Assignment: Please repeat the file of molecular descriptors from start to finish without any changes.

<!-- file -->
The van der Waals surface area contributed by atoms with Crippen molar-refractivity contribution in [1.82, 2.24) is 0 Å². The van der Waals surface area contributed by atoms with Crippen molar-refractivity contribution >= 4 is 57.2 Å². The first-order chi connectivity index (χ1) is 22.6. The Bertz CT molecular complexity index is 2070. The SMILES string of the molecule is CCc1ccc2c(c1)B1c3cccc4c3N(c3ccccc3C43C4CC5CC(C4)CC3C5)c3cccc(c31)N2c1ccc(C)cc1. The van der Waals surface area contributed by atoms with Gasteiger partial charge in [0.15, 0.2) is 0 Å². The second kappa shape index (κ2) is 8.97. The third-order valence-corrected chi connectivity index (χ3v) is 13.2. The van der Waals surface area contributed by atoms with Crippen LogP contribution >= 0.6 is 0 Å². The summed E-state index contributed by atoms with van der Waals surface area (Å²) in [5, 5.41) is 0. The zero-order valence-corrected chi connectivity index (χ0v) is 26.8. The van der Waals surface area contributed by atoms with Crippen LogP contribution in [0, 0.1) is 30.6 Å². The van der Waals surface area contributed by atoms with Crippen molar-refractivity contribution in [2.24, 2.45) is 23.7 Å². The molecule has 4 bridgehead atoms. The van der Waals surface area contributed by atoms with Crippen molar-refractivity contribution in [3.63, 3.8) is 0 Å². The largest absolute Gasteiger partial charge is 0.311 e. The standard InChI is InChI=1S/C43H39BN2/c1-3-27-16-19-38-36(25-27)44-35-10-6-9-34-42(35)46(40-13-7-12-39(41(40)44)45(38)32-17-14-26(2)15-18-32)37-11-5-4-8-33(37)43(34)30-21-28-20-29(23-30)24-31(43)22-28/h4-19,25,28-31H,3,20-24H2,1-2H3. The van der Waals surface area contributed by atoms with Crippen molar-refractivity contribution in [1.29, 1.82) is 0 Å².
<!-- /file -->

The van der Waals surface area contributed by atoms with Crippen molar-refractivity contribution in [1.82, 2.24) is 0 Å². The van der Waals surface area contributed by atoms with Crippen molar-refractivity contribution >= 4 is 57.2 Å². The first-order chi connectivity index (χ1) is 22.6. The Bertz CT molecular complexity index is 2070. The SMILES string of the molecule is CCc1ccc2c(c1)B1c3cccc4c3N(c3ccccc3C43C4CC5CC(C4)CC3C5)c3cccc(c31)N2c1ccc(C)cc1. The van der Waals surface area contributed by atoms with Gasteiger partial charge in [0.15, 0.2) is 0 Å². The second kappa shape index (κ2) is 8.97. The third-order valence-corrected chi connectivity index (χ3v) is 13.2. The van der Waals surface area contributed by atoms with Crippen LogP contribution >= 0.6 is 0 Å². The summed E-state index contributed by atoms with van der Waals surface area (Å²) in [5, 5.41) is 0. The zero-order valence-corrected chi connectivity index (χ0v) is 26.8. The van der Waals surface area contributed by atoms with Crippen LogP contribution in [0, 0.1) is 30.6 Å². The van der Waals surface area contributed by atoms with Crippen molar-refractivity contribution in [2.24, 2.45) is 23.7 Å². The molecule has 4 bridgehead atoms. The van der Waals surface area contributed by atoms with Crippen molar-refractivity contribution in [3.63, 3.8) is 0 Å². The largest absolute Gasteiger partial charge is 0.311 e. The standard InChI is InChI=1S/C43H39BN2/c1-3-27-16-19-38-36(25-27)44-35-10-6-9-34-42(35)46(40-13-7-12-39(41(40)44)45(38)32-17-14-26(2)15-18-32)37-11-5-4-8-33(37)43(34)30-21-28-20-29(23-30)24-31(43)22-28/h4-19,25,28-31H,3,20-24H2,1-2H3. The van der Waals surface area contributed by atoms with Crippen molar-refractivity contribution in [1.29, 1.82) is 0 Å².